Concert Preview: Mutual Benefit at Black Cat
On Wednesday, Feb. 5, DC’s Black Cat welcomes Mutual Benefit, the indie rock project of 25-year-old singer-songwriter Jordan Lee. Free-spirited, yet deeply poignant and even hauntingly so, Lee’s music evokes a sense of contemplative nostalgia and intense longing for something much beyond him.
Each track on Lee’s beautiful debut, Love Crushing Diamond, is part of a larger story detailing the effects of a nomadic, rootless lifestyle on his personal relationships. But, regardless of the pain it brought him, this kind of lifestyle was an important step in Lee’s life. In his “soul-searching” journey from Austin, TX to Brooklyn, NY, solitude and reflection allowed him to find important parts of himself that he wanted to understand.
And it wasn’t just about himself, either. Through his journey, Lee came to accept himself for who he was, but also life for what it is. As he said in an interview with the New York Times Style Magazine, “The big lesson I learned is you’re not supposed to feel good all the time — that it’s easier to just be O.K. with things you can’t control.”
Moreover, the album isn’t only a product of his reflections during solitude, but rather an important story of relationships, some romantic, some with friends and family. One particularly gorgeous track from the album, “Advanced Falconry,” is a metaphor for the fleeting nature of relationships. He sings, “And she talks softly/sees through me/says something/I can’t hear it/But I won’t forget/The way she flies,” fondly reminiscing over the very real and comforting feeling of being connected with someone, even when the feeling is only a memory. As Lee told the Times, “I found that 100 percent of the time, joy flies away from you, but then comes back if you let it.”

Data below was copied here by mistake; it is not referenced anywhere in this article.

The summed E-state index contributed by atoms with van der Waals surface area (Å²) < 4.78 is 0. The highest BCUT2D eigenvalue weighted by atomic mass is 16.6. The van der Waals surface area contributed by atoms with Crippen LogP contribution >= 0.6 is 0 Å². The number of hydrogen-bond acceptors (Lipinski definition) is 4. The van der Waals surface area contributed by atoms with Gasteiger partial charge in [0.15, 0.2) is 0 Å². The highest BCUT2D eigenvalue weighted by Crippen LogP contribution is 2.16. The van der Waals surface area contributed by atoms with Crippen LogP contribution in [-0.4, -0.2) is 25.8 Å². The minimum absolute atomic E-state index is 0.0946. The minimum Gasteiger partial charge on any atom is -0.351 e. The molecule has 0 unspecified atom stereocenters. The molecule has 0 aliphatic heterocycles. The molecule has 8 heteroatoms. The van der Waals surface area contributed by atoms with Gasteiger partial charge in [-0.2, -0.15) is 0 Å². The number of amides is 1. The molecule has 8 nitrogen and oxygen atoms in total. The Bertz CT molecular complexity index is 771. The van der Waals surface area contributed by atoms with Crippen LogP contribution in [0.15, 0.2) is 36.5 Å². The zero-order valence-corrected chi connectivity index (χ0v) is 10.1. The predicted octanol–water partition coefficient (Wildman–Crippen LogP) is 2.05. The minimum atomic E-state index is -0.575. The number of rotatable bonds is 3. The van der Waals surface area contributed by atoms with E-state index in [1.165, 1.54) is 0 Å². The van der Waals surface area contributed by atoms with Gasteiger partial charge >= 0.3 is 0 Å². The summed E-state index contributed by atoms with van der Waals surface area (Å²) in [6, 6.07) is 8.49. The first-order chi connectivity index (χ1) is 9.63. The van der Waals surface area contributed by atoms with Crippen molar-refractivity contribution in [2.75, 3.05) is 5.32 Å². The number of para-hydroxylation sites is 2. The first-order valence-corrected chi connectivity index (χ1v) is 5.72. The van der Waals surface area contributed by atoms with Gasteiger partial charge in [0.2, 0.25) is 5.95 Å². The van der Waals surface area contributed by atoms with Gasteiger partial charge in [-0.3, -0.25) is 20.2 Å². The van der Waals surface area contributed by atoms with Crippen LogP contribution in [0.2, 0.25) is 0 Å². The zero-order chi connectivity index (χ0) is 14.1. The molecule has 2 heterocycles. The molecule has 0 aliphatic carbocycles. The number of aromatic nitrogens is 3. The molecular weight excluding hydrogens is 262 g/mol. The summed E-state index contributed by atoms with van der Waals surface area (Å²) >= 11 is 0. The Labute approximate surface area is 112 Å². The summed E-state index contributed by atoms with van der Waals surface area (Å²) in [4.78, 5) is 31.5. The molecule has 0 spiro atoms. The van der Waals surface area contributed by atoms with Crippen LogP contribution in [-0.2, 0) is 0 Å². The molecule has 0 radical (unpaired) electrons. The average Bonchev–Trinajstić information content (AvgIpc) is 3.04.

Lee’s bittersweet experience relationships is evident in the video for “Advanced Falconry,” created by the filmmaking collective Bangs and directed by Allie Avital Tsypin. The video stretches out a short scene between a family with young children and shows, in slow motion, the range of emotions human beings can go through within a few seconds. As Lee told the Times, “When everyone is pretending to be happy, you actually make the worst faces, and the slo-mo captures that. It becomes this really good metaphor to depict the space between realness and artificiality.”
As you can imagine, there is a depth to Lee’s music- something that he hopes to preserve even when he moves toward the corporate music world. For awhile, he was playing donation-based shows, taking money in a hat after each song. He didn’t want to sign with a professional label because he didn’t want to take the chance of losing his autonomy as a musician and artist. But he has come around to the idea of signing and touring, not without promising to himself that he will “retain an overall level of intimacy when it comes to his work.”
To feel Lee’s intimacy and connection with his audience, come see him play his intricate folk songs at Black Cat at 8 p.m. on February 5th, 2014. Tickets can be purchased here for $12.
Photo: Whintey Lee via Pitch Perfect PR